I moved in with my mother who is suffering from dementia (no short term memory) 6 months ago. My name is not on the deed to her home. Should I have that done (and how?).

This question has been closed for answers. Ask a New Question.
Kim - each state administers its Medicaud program uniquely under an overall federal guideline. How a caregiver exemption is done will depend on your state.

Right now what the caseworker is going to see is a transfer of real property of whatever value the tax assessor has placed on last tax bill. So mom is ineligible for Medicaid. There is going to be an appeal period on this in which you will need to establish caregiving exemption. Just how & what depends on your state.

Some states will clear caregiver upon the application with proper documentation of need supported by letters from the elders physician or social worker. Other states will make you all quit claim the property back to mom so she owns the exempt asset till she dies and then the caregiver exemption is done after they die, ( again with documentation that caregiving needed) so you have to keep track & document all costs on the house from now till however long mom lives. Or - for even more fun in all this - some combination of these 2 ways.

I'd suggest you speak with the caseworker ASAP to see what the game plan needs to be. They may be able to suspend the application till you get the paperwork needed in too. After all they will have all sorts of paperwork for ineligibility & penalty to deal with, so suspending an application (if possible) is good for everbody. The caseworker needs to know that you are not trying to be sneaky but rather misinformed on property issues. Good luck.
Helpful Answer (0)

I have lived with my mother for 9 years and she was healthy 6 of the years. She has needed help the past 3 years - especially walking and bathing etc. But nothing is documented with a doctor. She transferred the house to me and my husband 6 months ago and is in a nursing home now - Is she eligible for Medicaid - do we fit under the Caregiver rules.
Helpful Answer (0)

ok, the will will NOT keep your inheritance (money, property, stocks, etc) out of probate. I never knew this, but it won't.
If you can avoid probate try to. That is where the court holds this inheritance and reviews it. If anyone contests the will, then you have to get an atty to fight for your inheritance. I don't know if your mom has a substantial amount or not, but it is something to consider. I would call a lawyer for a 15 min consultation on this. Get an estate planner or elderly services lawyer.
As far as the house, you can get the "Ladybird Clause" which is basically a paper that states when she dies the house will transfer automatically down to you, no probate. It will become your property in the event of her death.
If there is a bank account (checking, saving or both) see if you can go on as a co-owner now, so there is no issue when she passes on.
If there are stocks or investment papers, make sure you are the beneficiary on all of them. You and mom will have to call each one to get the form to do that.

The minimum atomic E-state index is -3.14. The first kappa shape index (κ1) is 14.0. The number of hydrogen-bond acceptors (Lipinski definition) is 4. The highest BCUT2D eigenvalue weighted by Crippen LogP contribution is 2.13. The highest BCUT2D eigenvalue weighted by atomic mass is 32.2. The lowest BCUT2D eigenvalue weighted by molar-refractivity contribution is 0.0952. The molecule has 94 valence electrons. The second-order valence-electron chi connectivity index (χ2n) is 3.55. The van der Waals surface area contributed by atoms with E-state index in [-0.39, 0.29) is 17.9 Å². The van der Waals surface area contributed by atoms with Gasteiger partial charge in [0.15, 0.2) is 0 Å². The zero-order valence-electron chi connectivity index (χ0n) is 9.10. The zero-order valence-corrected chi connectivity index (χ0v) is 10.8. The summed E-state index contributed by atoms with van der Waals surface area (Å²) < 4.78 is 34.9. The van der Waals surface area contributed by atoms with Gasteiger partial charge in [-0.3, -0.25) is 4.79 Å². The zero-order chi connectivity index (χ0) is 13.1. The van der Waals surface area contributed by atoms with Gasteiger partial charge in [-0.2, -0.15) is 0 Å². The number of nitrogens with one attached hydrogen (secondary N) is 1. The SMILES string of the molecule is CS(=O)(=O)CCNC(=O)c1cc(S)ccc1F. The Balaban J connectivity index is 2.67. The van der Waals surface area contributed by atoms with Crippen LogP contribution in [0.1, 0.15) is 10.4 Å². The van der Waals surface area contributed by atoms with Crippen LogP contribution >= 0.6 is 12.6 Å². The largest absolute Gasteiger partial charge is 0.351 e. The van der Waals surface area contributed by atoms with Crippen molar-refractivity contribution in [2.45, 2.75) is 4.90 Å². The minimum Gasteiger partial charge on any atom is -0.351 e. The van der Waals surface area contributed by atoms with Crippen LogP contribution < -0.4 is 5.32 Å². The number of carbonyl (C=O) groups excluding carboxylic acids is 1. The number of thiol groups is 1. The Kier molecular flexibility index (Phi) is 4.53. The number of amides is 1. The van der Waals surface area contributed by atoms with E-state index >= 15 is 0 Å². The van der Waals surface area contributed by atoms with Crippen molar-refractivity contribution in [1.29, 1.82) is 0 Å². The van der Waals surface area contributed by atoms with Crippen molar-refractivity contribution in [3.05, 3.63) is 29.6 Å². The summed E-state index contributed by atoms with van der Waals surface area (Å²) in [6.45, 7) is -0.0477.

I hope this helps. This was how it was all explained to me.
Helpful Answer (0)

In general the Caregiver exemption allows for a member of the family who provided full-time care for a period of time (usually 2 years) to an elder who later on entered a NH and who's NH stay is being paid for by Medicaid to file an exemption to any MERP (Medicaid Estate Recovery Program) claim or lien on their homesteaded property that is in their name. Here is where it gets sticky, in some states filing Medicaid exemptions to MERP have to be done after the person dies. Why? Because the house is an exempt asset for Medicaid when they are alive so it is not till they die that the property becomes non-exempt. So if that is the position in your state, then once mom goes into a NH on Medicaid, she will have to do her co-pay or SOC (share of cost) to the NH of her income. You will have to pay for everything on the house on your own till after mom dies, then you file a caregiver exemption from MERP to get the ownership changed to you. Other states allow upon the Medicaid application approval for a change in the property ownership to be done assuming everything is there and valid for the caregiver exemption.

Right now if you do anything to the deed that makes you full or partial owner AND IF mom applies for Medicaid before 2019, then she will have a transfer penalty for gifting the house to you based on the value of the house & % ownership.

But whatever the route, you will need to have your own income to be able to pay for everything on the house once mom in NH and then afterwards when she dies.
For many, there just isn't the money for the possible years & years that a parent is in a NH and family member stays living in the house. This is why you hear "Medicaid made me sell momma's house" but in reality Medicaid cannot force you to sell the house, it is rather that family cannot afford to maintain the house.

Now the caregiving may require documentation that it was full-time, so if you have another job in their period of time no exemption. And many states require that you provide to the state a letter from the primary physician of the Medicaid recipient that the level of caregiving you provided for the required period of time was necessary and required. From what I've heard, sometimes MD's will not do these letters as they are being asked to do a letter for something in the past. Often the past could be years & years ago too. You need to clearly speak with their doc and have something now & at the beginning of your caregiving that shows her physicians orders for caregiving. Understand?